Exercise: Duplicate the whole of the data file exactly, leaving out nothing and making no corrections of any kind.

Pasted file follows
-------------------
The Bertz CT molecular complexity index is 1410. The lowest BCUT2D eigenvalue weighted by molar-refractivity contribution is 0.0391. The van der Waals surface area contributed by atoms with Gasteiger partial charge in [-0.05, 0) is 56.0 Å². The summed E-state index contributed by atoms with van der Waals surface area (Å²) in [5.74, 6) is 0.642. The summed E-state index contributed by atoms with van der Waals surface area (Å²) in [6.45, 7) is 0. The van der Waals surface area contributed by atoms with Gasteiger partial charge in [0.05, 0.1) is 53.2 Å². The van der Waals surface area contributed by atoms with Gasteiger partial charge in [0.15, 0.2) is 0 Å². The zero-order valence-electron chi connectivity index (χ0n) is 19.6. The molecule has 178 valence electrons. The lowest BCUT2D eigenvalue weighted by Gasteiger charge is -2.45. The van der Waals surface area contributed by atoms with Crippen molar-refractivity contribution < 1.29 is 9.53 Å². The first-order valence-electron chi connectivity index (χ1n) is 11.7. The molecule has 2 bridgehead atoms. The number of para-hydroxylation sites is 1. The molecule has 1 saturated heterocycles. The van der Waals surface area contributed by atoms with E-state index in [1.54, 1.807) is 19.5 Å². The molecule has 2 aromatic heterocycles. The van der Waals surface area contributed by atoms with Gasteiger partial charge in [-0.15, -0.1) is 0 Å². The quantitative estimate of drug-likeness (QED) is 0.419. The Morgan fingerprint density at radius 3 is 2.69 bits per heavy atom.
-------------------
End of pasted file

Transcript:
The Bertz CT molecular complexity index is 1410. The lowest BCUT2D eigenvalue weighted by molar-refractivity contribution is 0.0391. The van der Waals surface area contributed by atoms with Gasteiger partial charge in [-0.05, 0) is 56.0 Å². The summed E-state index contributed by atoms with van der Waals surface area (Å²) in [5.74, 6) is 0.642. The summed E-state index contributed by atoms with van der Waals surface area (Å²) in [6.45, 7) is 0. The van der Waals surface area contributed by atoms with Gasteiger partial charge in [0.05, 0.1) is 53.2 Å². The van der Waals surface area contributed by atoms with Gasteiger partial charge in [0.15, 0.2) is 0 Å². The zero-order valence-electron chi connectivity index (χ0n) is 19.6. The molecule has 178 valence electrons. The lowest BCUT2D eigenvalue weighted by Gasteiger charge is -2.45. The van der Waals surface area contributed by atoms with Crippen molar-refractivity contribution < 1.29 is 9.53 Å². The first-order valence-electron chi connectivity index (χ1n) is 11.7. The molecule has 2 bridgehead atoms. The number of para-hydroxylation sites is 1. The molecule has 1 saturated heterocycles. The van der Waals surface area contributed by atoms with E-state index in [1.54, 1.807) is 19.5 Å². The molecule has 2 aromatic heterocycles. The van der Waals surface area contributed by atoms with Gasteiger partial charge in [-0.15, -0.1) is 0 Å². The quantitative estimate of drug-likeness (QED) is 0.419. The Morgan fingerprint density at radius 3 is 2.69 bits per heavy atom.